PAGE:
Painted an ugly wooden knifebox  with some craft paint I already had to make it look country-ish.
Cut out an apron from some yardage I bought at an estate sale for $1.50. (maybe this week I'll get around to sewing it)
Bought some children's books that look brand new from a yard sale for Christmas presents.
Washed all our quilts and hung them on the line to dry.
Bought some pretty  pale yellow columbines for half price at Meijer's garden center.
Made rhubarb-strawberry wine for our Christmas hampers.
Walked, rather than drove to pick up the mail this week.

I leave you with a bouquet of daffodils.
And the hope that you had a wonderful Mother's Day filled with love and family!  'Til next time!


Sunday, May 3, 2015


Hello dear friends!   Hope you all are doing well.  May has arrived, and with it, the daffodils!
Each year we buy one hundred bulbs from the big box store and plant them in long furrows.  We are hoping that eventually they will spread and our entire orchard will be covered in them.  The lungwort (ugly name isn't it?) has also blossomed.
Poor baby was trapped under the woodpile, so I'm tickled pink that it has survived.  For years I have been trying to plant some pale yellow primroses with the lungwort, a combination  I saw in  The Cottage Garden, one of my favorite books for garden inspiration. Unfortunately, between the guys stacking wood on them and Georgie napping on them all summer long, they haven't had much of a chance.  But maybe some day!  Isn't the sky a pretty blue?

We had our first batch of asparagus for lunch today.
  I think the best way to eat asparagus is to roast it.

How to Roast Asparagus

Preheat the oven to 400 degrees.  spread you stalk on a roasting pan.  Drizzle with olive oil (be stingy with it, it doesn't take much) .  Sprinkle with kosher salt and pepper.  Roast for 20-25 minutes until the stalk are tender.

"Happiness is making the most of what you have and riches is making the most of what you've got."
                                     ~Rosamunde Pilcher, The Shell Seekers~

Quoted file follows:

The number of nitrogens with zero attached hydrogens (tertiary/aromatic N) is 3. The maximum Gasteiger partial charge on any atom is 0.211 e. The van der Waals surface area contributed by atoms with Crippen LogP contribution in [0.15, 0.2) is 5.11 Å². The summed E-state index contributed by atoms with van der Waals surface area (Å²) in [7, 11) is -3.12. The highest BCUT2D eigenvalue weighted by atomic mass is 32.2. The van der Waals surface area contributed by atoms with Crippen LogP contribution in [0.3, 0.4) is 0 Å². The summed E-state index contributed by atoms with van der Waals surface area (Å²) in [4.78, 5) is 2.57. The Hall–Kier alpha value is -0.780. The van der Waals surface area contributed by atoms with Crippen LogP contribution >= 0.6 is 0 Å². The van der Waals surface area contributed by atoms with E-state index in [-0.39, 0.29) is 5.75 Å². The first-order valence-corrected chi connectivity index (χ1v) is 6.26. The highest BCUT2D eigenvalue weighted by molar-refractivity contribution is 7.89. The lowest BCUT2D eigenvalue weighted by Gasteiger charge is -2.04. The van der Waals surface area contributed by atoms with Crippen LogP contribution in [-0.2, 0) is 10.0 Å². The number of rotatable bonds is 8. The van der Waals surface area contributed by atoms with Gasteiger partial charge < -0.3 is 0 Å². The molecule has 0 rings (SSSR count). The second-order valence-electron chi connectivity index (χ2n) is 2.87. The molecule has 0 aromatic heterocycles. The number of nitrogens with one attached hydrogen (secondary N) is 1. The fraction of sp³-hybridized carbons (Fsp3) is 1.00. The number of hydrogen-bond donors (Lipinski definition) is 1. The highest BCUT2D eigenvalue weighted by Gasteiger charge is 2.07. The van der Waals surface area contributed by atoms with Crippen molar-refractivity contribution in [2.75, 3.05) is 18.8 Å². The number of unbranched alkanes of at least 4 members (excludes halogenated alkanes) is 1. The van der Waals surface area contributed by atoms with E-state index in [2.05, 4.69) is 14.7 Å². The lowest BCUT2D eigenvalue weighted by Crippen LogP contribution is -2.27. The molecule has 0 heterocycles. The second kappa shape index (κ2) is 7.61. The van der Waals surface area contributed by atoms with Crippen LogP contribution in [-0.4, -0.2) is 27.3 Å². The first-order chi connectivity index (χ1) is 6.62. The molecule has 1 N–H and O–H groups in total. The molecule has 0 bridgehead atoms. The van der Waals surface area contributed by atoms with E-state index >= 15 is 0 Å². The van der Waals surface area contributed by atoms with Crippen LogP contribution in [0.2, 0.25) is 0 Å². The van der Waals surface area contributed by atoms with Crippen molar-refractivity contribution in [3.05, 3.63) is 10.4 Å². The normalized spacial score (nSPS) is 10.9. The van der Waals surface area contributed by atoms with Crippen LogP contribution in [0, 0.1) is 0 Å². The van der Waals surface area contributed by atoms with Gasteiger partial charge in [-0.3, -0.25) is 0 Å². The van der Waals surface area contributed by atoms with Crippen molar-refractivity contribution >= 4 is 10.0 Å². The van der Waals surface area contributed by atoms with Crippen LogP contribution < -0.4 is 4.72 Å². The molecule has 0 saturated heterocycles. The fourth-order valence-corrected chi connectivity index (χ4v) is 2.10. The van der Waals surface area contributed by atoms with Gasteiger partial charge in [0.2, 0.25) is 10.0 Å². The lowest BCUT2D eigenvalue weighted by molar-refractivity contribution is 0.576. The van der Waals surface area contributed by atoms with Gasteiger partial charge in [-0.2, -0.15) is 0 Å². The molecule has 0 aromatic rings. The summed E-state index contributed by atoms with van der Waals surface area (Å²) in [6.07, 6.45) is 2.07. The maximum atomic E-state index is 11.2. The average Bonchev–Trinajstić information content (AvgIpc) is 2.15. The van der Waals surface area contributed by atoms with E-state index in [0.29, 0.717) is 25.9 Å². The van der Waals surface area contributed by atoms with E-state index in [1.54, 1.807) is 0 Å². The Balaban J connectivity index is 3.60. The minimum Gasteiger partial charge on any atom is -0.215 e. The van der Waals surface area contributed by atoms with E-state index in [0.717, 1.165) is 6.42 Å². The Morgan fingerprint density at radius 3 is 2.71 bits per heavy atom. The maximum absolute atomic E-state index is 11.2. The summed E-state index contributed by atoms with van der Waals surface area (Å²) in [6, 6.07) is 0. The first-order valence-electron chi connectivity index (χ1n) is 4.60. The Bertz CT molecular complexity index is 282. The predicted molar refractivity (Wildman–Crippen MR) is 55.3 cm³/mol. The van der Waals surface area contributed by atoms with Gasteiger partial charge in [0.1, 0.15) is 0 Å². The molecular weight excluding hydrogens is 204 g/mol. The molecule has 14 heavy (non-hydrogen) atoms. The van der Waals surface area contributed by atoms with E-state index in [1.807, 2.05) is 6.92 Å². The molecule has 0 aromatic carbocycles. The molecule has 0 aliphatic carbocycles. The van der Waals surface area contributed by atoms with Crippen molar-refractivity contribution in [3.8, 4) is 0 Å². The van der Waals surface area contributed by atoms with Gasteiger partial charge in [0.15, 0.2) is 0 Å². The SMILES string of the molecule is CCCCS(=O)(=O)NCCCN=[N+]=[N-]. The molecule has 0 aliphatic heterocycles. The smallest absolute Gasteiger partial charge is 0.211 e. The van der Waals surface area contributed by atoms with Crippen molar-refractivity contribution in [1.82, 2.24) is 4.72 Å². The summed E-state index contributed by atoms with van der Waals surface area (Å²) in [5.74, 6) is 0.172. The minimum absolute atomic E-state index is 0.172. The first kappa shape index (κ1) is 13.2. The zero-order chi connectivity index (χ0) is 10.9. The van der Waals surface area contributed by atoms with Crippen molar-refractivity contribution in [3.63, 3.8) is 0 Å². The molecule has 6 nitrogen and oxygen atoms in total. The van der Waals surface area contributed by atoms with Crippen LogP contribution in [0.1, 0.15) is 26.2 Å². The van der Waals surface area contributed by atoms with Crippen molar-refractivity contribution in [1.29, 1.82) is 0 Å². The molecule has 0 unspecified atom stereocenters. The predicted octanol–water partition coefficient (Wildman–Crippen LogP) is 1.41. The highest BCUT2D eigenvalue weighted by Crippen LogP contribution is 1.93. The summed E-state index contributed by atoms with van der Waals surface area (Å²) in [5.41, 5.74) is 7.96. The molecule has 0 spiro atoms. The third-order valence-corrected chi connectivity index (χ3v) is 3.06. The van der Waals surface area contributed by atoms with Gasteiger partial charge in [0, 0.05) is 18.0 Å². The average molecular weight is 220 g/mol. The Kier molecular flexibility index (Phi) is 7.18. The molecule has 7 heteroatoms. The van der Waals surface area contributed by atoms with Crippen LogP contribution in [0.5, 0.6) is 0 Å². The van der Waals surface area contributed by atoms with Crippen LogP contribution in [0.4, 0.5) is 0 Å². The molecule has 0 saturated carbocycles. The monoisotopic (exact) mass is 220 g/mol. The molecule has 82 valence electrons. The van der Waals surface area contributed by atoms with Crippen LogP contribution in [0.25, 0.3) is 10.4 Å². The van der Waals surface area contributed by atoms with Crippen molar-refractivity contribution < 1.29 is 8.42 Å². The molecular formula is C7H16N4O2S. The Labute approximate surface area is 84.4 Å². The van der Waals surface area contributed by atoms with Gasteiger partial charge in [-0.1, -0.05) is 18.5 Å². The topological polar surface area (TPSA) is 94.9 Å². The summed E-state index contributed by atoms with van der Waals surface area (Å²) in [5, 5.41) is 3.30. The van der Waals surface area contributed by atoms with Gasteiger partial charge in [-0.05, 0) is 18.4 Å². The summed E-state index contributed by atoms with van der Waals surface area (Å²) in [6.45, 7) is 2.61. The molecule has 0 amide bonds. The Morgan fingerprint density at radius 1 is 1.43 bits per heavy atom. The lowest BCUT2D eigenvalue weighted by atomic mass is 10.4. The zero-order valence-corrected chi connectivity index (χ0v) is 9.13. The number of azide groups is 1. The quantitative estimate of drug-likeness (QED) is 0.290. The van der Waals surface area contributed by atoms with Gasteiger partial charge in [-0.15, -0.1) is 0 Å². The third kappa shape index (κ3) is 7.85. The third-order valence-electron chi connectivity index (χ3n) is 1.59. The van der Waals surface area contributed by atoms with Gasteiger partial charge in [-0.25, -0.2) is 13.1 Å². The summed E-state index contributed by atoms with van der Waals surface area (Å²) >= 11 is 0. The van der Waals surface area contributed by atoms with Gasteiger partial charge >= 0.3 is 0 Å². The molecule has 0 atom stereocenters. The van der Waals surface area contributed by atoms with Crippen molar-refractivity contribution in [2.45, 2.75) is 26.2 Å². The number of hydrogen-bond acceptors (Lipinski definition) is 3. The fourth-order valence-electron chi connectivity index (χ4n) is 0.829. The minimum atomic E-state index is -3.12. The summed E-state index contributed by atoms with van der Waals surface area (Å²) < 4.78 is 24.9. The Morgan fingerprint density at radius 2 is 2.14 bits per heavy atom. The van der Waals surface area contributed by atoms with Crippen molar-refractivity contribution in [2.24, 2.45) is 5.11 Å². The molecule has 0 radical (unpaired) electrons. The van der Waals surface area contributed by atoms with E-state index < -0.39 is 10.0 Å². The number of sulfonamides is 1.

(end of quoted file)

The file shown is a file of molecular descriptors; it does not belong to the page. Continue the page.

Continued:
In the spirit of making the most of what I got, I baked some Rhubarb muffins today.  One of the principles of a simple thrifty lifestyle is to use what you have and be grateful for it.  No use longing for some exotic imported fruit when there's plenty of rhubarb in your own garden! (Now if I could only learn to love black currants!)
Rhubarb Muffins

2 C. diced rhubarb
1 1/4 C. flour
1/2 tsp.  baking powder
1/2 tsp. baking soda
pinch of salt
1/4 tsp. nutmeg
1/2 C. buttermilk
1/2 C. brown sugar
1/4 C. oil
1 egg
1 tsp. vanilla
1/2 C. chopped nuts (optional)

Combine flour, baking powder, baking soda, salt, nutmeg and brown sugar in a large bowl.  Stir in the buttermilk, oil, egg and vanilla until just combined  (batter will be lumpy) . Stir in the rhubarb and nuts.  Divide batter between 8 greased muffin tins.  Bake at 375 degrees for 20 minutes, or until a cake tester comes out clean.

I wasn't expecting to like  these muffins as much as I did. After all,  I usually like to combine strawberries with my rhubarb, and in truth it is the strawberries you are mostly  what I enjoy tasting,  but these were really quite lovely.

Speaking of lovely things, I was the winner of my dear friend Rainey's  giveaway.  A sweet little embroidered heart.
It goes perfectly with all the zinc and tin that I collect.  Thank you Sweet Rainey! (The picture doesn't do it justice)

On Friday the annual M-15 garage sale trail was held.  We left at 7:00 AM and didn't arrive back home until 6:00 in the evening.  We packed our lunch and a thermos of water and the only costs besides the goodies we picked up was $16 for gas.  Where else can three people have so much fun for  $16?!   Here's a picture of some of the treasures we found:

A cute little zinc bucket that I plan to plant white geraniums in and place on a bench next to the door. Some really nice enameled pieces with measurements in grams and ounces that we will use for making soap.  The pieces were made in Austria.  The Austrians and Germans make the nicest enamelware!  Also found a cute prim basket for fifty cents and an adorable small yelloware  bowl. The old quilt came out of "free" box, it has some holes and stains, but I plan to make a runner and pillows with it.  An old marmalade crock to hold spoons on the sideboard and a nice smallish cast iron Dutch oven.  I want to do more campfire cooking this summer, so we have been on the lookout for cast iron pieces.  This one isn't too bad, it had just a tiny bit of rust that came off when I washed it with a scrub pad, but if you find rustier pieces, don't be afraid to by them. Here's how to revive old cast iron:

How to Restore Old Cast Iron Pots and Pans

With sandpaper, sand the rusted spots until you get down to raw metal.  If you have a really  rusty piece, you can use one of those attachments that fit on your drill.  Wash and dry your piece well.   Coat the piece inside and out with a thick coat of shortening.  It's essential that you get the shortening into all the pores of the metal.   Next, make a good roaring fire in you firepit  (some people do this step in a hot 450 degree or hotter oven, but the pans get really smoky so do that at your own peril and make sure you put something under it to catch the fat or you will have a fire).  Throw the pot in the fire  and let it get all smokey (it might even start to catch on fire, that's ok) After it stops smoking, remove from the fire.  Let it cool.  Clean out the ashes with a pot scrubber.   Wash  and dry well. Pour some vegetable  oil on a rag or paper towel and coat the surfaces before storing.